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Infant formula

Related Terms

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Background

  • According to the Federal Food, Drug, and Cosmetic Act (FFDCA), infant formula is defined as food that serves a special dietary purpose as a complete or partial substitute of human breast milk. The U.S. Food and Drug Administration (FDA) defines infants to be no more than 12 months of age.
  • Replacements for breast milk began centuries ago. According to secondary sources, mothers who could not nurse either made food for the infants, known as dry feeding, or used wet nurses who breastfed the infants for the mothers. Scientific investigation of breast milk alternatives did not begin until the late 19th Century. In 1915, processed milk was developed with a fat content to mimic human breast milk, and modified evaporated milk formulas soon became widely accepted and used for many decades. Infant formulas have evolved from early compositions. After years of research and development they have been formulated to contain the proteins, fats, carbohydrates, vitamins, and minerals necessary for infant growth and development.
  • Many of the formulas are fortified with docosahexaenoic acid (DHA) and arachidonic acid (ARA). According to secondary sources, DHA and ARA are found in higher levels in breastfed infants than those who are not breastfed, which is the reason there has been an increased interest in adding these acids to infant formula. The body can make these fatty acids from sources found in plant and marine oils; DHA and ARA can also be obtained directly from the diet. DHA and ARA are components of the brain and are important for developing cognitive skills.
  • While there is conflicting evidence concerning the relative value of artificial feeding, including using infant formula, it is inferior to breastfeeding for both full-term and premature infants, according to the International Formula Council (IFC). Artificial feeding is associated with more illness and death in infants when compared to breastfed infants. This may be due to the immune protective nature of breast milk as well as the ability of breast milk to satisfy the complete nutrient needs of infants.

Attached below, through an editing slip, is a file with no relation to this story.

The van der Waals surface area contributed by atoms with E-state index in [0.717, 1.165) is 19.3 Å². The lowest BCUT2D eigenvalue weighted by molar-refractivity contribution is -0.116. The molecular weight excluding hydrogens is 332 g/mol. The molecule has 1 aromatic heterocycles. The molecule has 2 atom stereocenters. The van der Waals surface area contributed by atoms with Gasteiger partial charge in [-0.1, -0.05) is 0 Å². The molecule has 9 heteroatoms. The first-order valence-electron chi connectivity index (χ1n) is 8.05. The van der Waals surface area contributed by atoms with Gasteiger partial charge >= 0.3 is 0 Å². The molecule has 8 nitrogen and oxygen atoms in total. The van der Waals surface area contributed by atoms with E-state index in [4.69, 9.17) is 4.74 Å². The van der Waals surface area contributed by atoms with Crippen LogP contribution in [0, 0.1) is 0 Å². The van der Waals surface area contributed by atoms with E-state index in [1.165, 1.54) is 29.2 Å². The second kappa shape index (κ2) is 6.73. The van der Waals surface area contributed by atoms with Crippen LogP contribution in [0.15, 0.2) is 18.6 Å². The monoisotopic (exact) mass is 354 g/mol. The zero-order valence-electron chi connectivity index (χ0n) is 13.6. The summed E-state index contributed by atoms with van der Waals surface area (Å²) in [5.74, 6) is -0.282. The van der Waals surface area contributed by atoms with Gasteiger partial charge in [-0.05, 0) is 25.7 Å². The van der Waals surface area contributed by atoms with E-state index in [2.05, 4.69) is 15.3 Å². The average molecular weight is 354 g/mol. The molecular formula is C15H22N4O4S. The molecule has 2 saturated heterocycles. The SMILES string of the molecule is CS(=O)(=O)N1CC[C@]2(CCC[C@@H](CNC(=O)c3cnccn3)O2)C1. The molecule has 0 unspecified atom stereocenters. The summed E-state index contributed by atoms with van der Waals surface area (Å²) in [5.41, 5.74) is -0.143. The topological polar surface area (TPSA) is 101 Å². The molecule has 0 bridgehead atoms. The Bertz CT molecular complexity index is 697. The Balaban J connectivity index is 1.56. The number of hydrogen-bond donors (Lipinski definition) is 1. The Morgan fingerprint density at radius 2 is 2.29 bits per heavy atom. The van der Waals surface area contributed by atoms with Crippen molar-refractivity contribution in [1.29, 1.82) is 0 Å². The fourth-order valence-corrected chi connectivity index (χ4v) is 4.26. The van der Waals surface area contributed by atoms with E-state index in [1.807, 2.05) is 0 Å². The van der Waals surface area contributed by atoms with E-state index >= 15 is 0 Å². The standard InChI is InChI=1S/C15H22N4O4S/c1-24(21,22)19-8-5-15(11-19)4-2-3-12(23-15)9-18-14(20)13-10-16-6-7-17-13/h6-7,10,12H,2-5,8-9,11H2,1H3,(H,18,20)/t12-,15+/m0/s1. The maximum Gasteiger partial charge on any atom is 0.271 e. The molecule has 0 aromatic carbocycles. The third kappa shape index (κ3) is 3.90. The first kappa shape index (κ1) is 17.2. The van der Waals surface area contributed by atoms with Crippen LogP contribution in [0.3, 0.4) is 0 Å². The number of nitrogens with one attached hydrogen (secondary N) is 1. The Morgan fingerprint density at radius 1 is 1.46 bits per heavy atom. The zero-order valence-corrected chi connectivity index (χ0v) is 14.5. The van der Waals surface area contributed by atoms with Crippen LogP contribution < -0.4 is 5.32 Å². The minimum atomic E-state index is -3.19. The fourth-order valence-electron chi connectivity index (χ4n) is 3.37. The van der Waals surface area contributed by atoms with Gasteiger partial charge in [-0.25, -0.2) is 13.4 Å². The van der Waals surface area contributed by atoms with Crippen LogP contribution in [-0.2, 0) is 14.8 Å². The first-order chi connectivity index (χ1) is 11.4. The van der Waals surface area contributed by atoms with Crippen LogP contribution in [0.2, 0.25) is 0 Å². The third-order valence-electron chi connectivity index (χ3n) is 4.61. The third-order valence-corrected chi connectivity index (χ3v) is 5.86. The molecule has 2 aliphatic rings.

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Technique

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Theory/Evidence

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Safety

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Author Information

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References

Natural Standard developed the above evidence-based information based on a thorough systematic review of the available scientific articles. For comprehensive information about alternative and complementary therapies on the professional level, go to www.naturalstandard.com. Selected references are listed below.

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The information in this monograph is intended for informational purposes only, and is meant to help users better understand health concerns. Information is based on review of scientific research data, historical practice patterns, and clinical experience. This information should not be interpreted as specific medical advice. Users should consult with a qualified healthcare provider for specific questions regarding therapies, diagnosis and/or health conditions, prior to making therapeutic decisions.